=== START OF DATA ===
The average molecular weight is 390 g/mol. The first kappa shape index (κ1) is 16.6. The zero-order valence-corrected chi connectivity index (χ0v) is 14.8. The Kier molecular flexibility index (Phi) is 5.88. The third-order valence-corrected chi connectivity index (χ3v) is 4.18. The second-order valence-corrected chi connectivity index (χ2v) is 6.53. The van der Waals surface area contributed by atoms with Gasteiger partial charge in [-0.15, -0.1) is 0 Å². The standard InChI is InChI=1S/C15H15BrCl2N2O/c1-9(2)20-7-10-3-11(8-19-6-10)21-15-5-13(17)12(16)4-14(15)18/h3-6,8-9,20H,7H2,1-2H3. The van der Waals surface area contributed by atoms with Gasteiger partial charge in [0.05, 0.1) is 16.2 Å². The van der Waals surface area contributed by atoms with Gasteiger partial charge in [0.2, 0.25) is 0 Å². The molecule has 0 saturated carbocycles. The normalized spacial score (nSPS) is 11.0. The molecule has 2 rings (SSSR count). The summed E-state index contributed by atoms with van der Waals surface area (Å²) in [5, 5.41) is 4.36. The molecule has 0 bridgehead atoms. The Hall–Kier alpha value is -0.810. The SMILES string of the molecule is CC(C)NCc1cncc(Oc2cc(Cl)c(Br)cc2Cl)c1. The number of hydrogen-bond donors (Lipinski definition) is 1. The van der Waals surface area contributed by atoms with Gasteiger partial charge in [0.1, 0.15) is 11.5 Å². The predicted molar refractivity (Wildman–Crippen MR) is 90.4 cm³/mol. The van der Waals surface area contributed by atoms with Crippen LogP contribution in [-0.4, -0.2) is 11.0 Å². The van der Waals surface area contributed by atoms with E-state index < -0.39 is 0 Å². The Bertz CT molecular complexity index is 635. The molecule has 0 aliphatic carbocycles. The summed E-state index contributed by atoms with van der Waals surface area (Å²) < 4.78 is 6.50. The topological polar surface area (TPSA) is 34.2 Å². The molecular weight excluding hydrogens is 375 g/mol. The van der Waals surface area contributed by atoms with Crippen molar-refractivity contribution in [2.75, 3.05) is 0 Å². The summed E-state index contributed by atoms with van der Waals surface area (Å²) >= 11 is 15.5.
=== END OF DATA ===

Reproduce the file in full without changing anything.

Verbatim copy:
The average molecular weight is 390 g/mol. The first kappa shape index (κ1) is 16.6. The zero-order valence-corrected chi connectivity index (χ0v) is 14.8. The Kier molecular flexibility index (Phi) is 5.88. The third-order valence-corrected chi connectivity index (χ3v) is 4.18. The second-order valence-corrected chi connectivity index (χ2v) is 6.53. The van der Waals surface area contributed by atoms with Gasteiger partial charge in [-0.15, -0.1) is 0 Å². The standard InChI is InChI=1S/C15H15BrCl2N2O/c1-9(2)20-7-10-3-11(8-19-6-10)21-15-5-13(17)12(16)4-14(15)18/h3-6,8-9,20H,7H2,1-2H3. The van der Waals surface area contributed by atoms with Gasteiger partial charge in [0.05, 0.1) is 16.2 Å². The van der Waals surface area contributed by atoms with Gasteiger partial charge in [0.2, 0.25) is 0 Å². The molecule has 0 saturated carbocycles. The normalized spacial score (nSPS) is 11.0. The molecule has 2 rings (SSSR count). The summed E-state index contributed by atoms with van der Waals surface area (Å²) in [5, 5.41) is 4.36. The molecule has 0 bridgehead atoms. The Hall–Kier alpha value is -0.810. The SMILES string of the molecule is CC(C)NCc1cncc(Oc2cc(Cl)c(Br)cc2Cl)c1. The number of hydrogen-bond donors (Lipinski definition) is 1. The van der Waals surface area contributed by atoms with Gasteiger partial charge in [0.1, 0.15) is 11.5 Å². The predicted molar refractivity (Wildman–Crippen MR) is 90.4 cm³/mol. The van der Waals surface area contributed by atoms with Crippen LogP contribution in [-0.4, -0.2) is 11.0 Å². The van der Waals surface area contributed by atoms with E-state index < -0.39 is 0 Å². The Bertz CT molecular complexity index is 635. The molecule has 0 aliphatic carbocycles. The summed E-state index contributed by atoms with van der Waals surface area (Å²) < 4.78 is 6.50. The topological polar surface area (TPSA) is 34.2 Å². The molecular weight excluding hydrogens is 375 g/mol. The van der Waals surface area contributed by atoms with Crippen molar-refractivity contribution in [2.75, 3.05) is 0 Å². The summed E-state index contributed by atoms with van der Waals surface area (Å²) >= 11 is 15.5.